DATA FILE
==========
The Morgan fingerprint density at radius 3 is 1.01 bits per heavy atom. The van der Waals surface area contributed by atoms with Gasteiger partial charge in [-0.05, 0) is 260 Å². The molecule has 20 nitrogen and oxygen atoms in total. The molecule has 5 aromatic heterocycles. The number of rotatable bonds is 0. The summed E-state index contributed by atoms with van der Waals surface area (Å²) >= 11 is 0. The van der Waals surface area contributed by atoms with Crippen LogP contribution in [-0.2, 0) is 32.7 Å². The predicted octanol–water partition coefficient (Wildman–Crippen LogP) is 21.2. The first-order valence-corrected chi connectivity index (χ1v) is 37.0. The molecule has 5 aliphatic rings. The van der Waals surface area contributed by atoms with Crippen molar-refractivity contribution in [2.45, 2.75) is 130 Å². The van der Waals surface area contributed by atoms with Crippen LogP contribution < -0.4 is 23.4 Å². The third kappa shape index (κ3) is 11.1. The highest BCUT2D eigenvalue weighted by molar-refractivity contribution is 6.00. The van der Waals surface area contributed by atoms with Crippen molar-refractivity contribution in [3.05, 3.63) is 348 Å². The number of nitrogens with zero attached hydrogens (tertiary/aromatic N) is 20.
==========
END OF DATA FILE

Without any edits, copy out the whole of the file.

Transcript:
The Morgan fingerprint density at radius 3 is 1.01 bits per heavy atom. The van der Waals surface area contributed by atoms with Gasteiger partial charge in [-0.05, 0) is 260 Å². The molecule has 20 nitrogen and oxygen atoms in total. The molecule has 5 aromatic heterocycles. The number of rotatable bonds is 0. The summed E-state index contributed by atoms with van der Waals surface area (Å²) >= 11 is 0. The van der Waals surface area contributed by atoms with Crippen LogP contribution in [-0.2, 0) is 32.7 Å². The predicted octanol–water partition coefficient (Wildman–Crippen LogP) is 21.2. The first-order valence-corrected chi connectivity index (χ1v) is 37.0. The molecule has 5 aliphatic rings. The van der Waals surface area contributed by atoms with Crippen molar-refractivity contribution in [2.45, 2.75) is 130 Å². The van der Waals surface area contributed by atoms with Crippen LogP contribution < -0.4 is 23.4 Å². The third kappa shape index (κ3) is 11.1. The highest BCUT2D eigenvalue weighted by molar-refractivity contribution is 6.00. The van der Waals surface area contributed by atoms with Crippen molar-refractivity contribution in [3.05, 3.63) is 348 Å². The number of nitrogens with zero attached hydrogens (tertiary/aromatic N) is 20.